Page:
Oral Allergy Syndrome and High Blood Pressure Medications can Create Lethal Cocktail

Some allergy suffers with hypertension may be at increased risk for severe reaction

Released: 10/30/2013 2:00 PM EDT
Embargo expired: 11/8/2013 12:00 AM EST
Source Newsroom: American College of Allergy, Asthma and Immunology (ACAAI)
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Citations Annual Scientific Meeting of the American College of Allergy, Asthma and Immunology (ACAAI)

Newswise — BALTIMORE, MD. (November 8, 2013) – Oral allergy syndrome sufferers that take high blood pressure medications may experience extreme facial swelling and difficulty breathing the next time they bite into a juicy apple. When patients with oral allergy syndrome take angiotensin-converting enzyme (ACE) inhibitors for hypertension and congestive heart failure, they are at an increased risk for a life-threatening allergic reaction known as anaphylaxis, according to new research.

The case studies, being presented at the Annual Scientific Meeting of the American College of Allergy, Asthma and Immunology (ACAAI), found use of ACE inhibitors can cause what is known as a “priming effect” in oral allergy syndrome sufferers.

“When a sufferer’s allergies are primed and they come in contact with a particular allergen, they experience a more severe than normal reaction,” said allergist Denisa Ferastraoaru, MD, ACAAI member and lead study author. “Symptoms can include extreme facial swelling (angioedema) and difficulty breathing, which can lead to death in some cases.”

Hay fever sufferers that experience an itchy mouth or scratchy throat after eating certain raw fruits or vegetables and some tree nuts, may have oral allergy syndrome. It is also known as pollen-food syndrome, since it is caused by cross-reacting allergens found in both pollen and raw produce.

“Sufferers can often mistake oral allergy syndrome symptoms for food allergy,” said allergist David Rosenstreich, MD, ACAAI fellow and study author. “But it isn’t a food allergy, and often patients can eat that food when it is cooked. For example, an individual may have a reaction to a raw apple but not to apples baked in a pie.”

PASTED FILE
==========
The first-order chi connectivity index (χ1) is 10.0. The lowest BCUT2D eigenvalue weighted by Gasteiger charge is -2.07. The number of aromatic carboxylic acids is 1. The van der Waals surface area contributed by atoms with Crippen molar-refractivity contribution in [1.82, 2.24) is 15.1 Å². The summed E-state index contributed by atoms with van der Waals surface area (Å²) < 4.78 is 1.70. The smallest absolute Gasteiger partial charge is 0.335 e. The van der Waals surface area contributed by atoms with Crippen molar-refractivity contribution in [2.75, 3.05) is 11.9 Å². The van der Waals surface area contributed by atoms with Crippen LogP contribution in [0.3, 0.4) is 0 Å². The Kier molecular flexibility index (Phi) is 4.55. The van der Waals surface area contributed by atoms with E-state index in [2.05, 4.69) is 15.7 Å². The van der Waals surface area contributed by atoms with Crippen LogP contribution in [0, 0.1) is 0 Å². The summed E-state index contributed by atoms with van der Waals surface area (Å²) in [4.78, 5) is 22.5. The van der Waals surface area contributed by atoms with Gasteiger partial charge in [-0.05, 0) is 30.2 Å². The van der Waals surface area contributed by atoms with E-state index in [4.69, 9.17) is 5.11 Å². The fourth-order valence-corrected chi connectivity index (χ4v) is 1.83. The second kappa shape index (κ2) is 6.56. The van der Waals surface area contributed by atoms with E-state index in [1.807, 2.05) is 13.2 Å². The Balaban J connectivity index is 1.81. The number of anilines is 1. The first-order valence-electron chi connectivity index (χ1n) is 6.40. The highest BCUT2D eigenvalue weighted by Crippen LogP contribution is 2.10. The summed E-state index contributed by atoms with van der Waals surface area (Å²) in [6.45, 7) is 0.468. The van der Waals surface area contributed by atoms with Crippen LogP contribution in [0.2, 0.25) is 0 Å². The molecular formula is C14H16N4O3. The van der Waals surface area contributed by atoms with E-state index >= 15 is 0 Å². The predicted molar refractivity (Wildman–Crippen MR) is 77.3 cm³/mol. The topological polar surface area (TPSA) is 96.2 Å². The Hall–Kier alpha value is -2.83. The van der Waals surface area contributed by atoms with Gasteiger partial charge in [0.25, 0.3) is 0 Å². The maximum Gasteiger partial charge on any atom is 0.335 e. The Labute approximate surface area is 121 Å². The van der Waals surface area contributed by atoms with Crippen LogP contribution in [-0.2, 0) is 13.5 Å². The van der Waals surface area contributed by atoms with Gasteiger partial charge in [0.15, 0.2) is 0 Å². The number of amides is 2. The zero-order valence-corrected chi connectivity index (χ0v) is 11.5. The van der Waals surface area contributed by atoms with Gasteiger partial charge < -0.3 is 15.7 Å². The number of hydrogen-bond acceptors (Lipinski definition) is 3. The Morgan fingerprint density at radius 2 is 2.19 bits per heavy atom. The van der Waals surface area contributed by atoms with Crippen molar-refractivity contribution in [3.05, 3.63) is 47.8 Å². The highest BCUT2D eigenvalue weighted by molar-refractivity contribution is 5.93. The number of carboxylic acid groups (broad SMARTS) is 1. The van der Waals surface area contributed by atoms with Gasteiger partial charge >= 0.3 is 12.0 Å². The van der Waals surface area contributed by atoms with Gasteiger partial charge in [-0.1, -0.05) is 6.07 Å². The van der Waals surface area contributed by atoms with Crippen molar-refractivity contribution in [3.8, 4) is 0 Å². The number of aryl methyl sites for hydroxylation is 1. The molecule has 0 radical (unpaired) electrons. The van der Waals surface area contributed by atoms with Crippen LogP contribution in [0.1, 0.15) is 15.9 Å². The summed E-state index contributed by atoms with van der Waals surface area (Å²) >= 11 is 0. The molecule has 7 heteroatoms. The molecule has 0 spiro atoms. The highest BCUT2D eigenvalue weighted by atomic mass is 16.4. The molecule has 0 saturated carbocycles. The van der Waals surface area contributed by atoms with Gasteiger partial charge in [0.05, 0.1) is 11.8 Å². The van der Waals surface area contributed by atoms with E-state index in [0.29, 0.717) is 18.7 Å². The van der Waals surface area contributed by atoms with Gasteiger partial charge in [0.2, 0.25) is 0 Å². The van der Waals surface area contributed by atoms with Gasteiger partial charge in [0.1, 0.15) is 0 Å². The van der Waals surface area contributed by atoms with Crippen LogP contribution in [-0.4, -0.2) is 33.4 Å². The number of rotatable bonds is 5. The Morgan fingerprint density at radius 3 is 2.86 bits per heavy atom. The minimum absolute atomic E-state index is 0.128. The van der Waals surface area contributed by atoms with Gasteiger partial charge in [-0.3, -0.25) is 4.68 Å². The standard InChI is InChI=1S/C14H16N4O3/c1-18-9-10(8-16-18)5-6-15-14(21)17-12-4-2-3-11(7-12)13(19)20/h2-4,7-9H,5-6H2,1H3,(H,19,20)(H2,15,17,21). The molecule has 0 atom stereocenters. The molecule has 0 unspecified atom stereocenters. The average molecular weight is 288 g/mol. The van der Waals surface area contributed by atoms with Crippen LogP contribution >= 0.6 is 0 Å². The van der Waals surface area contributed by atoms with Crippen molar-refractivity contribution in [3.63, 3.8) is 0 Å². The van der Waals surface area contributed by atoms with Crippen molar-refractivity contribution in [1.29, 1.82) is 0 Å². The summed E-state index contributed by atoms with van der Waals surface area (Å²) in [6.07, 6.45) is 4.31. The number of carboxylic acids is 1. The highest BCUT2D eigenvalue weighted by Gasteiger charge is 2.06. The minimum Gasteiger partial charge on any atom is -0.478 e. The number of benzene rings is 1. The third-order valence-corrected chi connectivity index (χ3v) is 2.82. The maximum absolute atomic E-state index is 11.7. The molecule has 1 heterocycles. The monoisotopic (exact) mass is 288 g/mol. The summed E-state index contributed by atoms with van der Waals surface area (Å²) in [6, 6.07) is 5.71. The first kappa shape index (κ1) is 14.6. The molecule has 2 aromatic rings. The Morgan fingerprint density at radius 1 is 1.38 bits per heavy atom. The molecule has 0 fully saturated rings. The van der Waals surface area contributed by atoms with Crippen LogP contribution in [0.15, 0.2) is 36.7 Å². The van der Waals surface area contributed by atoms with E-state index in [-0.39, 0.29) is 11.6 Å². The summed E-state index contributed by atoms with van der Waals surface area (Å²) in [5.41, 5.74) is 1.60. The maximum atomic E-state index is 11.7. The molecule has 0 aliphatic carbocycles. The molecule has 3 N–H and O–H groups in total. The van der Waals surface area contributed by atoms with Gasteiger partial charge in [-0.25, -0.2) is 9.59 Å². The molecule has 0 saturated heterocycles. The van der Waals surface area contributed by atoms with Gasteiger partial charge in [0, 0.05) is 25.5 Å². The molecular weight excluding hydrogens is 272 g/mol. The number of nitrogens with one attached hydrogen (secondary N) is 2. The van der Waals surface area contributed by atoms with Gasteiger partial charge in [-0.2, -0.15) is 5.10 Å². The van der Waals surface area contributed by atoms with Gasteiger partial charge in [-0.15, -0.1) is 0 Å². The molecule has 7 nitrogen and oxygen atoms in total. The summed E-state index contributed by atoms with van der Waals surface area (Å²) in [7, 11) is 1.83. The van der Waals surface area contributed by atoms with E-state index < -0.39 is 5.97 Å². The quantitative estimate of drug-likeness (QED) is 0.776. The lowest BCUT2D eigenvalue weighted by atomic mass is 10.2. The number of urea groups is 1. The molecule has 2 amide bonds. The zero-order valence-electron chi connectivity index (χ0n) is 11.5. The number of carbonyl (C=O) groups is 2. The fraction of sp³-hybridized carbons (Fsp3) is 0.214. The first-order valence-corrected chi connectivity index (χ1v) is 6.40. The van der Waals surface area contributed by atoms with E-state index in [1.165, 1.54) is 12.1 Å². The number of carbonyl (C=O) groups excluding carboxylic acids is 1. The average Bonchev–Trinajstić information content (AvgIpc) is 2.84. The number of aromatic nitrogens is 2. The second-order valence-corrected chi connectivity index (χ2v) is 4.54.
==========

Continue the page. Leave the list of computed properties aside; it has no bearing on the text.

When allergists advised patients to avoid raw produce and switched from ACE inhibitors to angiotensin II receptor blocker (ARB) therapy, no further oral allergy symptoms occurred.

Not everyone with a pollen allergy will experience oral allergy syndrome when eating raw produce and tree nuts. However, the syndrome is commonly associated with these allergens:

• Birch Pollen: apple, almond, carrot, celery, cherry, hazelnut, kiwi, peach, pear, plum
• Grass Pollen: celery, melons, oranges, peaches, tomato
• Ragweed Pollen: banana, cucumber, melons, sunflower seeds, zucchini

While oral allergy symptoms are typically mild, including mouth and throat discomfort, swelling and itching, it is important sufferers discuss these symptoms with their allergist because anaphylaxis can sometimes occur.

To learn more about oral allergy syndrome, and to locate an allergist, visit AllergyAndAsthmaRelief.org.

The ACAAI Annual Meeting is being held Nov. 7-11 at the Baltimore Convention Center in Baltimore. For more news and research being presented at the meeting, follow the conversation on Twitter #ACAAI.

About ACAAI
The ACAAI is a professional medical organization of more than 5,700 allergists-immunologists and allied health professionals, headquartered in Arlington Heights, Ill. The College fosters a culture of collaboration and congeniality in which its members work together and with others toward the common goals of patient care, education, advocacy and research. ACAAI allergists are board-certified physicians trained to diagnose allergies and asthma, administer immunotherapy, and provide patients with the best treatment outcomes. For more information and to find relief, visit AllergyandAsthmaRelief.org. Join us on Facebook, Pinterest and Twitter.

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